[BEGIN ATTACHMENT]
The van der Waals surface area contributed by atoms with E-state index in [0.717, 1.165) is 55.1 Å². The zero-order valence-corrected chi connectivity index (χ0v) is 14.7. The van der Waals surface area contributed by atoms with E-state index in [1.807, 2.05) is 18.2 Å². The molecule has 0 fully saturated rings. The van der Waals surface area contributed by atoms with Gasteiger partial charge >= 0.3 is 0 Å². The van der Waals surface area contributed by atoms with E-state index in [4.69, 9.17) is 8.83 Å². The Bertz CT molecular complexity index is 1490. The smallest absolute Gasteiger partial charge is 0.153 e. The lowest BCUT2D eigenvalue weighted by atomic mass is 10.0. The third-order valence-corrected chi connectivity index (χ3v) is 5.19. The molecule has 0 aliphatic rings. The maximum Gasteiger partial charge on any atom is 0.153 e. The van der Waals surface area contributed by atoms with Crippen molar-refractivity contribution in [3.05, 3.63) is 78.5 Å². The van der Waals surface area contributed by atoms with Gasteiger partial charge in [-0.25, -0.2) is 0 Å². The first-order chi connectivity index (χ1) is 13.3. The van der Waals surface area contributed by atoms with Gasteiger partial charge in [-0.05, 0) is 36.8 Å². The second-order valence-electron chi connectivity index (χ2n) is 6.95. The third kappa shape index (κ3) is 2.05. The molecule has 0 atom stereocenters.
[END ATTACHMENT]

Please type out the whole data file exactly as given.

The van der Waals surface area contributed by atoms with E-state index in [0.717, 1.165) is 55.1 Å². The zero-order valence-corrected chi connectivity index (χ0v) is 14.7. The van der Waals surface area contributed by atoms with E-state index in [1.807, 2.05) is 18.2 Å². The molecule has 0 fully saturated rings. The van der Waals surface area contributed by atoms with Gasteiger partial charge >= 0.3 is 0 Å². The van der Waals surface area contributed by atoms with E-state index in [4.69, 9.17) is 8.83 Å². The Bertz CT molecular complexity index is 1490. The smallest absolute Gasteiger partial charge is 0.153 e. The lowest BCUT2D eigenvalue weighted by atomic mass is 10.0. The third-order valence-corrected chi connectivity index (χ3v) is 5.19. The molecule has 0 aliphatic rings. The maximum Gasteiger partial charge on any atom is 0.153 e. The van der Waals surface area contributed by atoms with Crippen molar-refractivity contribution in [3.05, 3.63) is 78.5 Å². The van der Waals surface area contributed by atoms with Gasteiger partial charge in [-0.25, -0.2) is 0 Å². The first-order chi connectivity index (χ1) is 13.3. The van der Waals surface area contributed by atoms with Gasteiger partial charge in [-0.05, 0) is 36.8 Å². The second-order valence-electron chi connectivity index (χ2n) is 6.95. The third kappa shape index (κ3) is 2.05. The molecule has 0 atom stereocenters.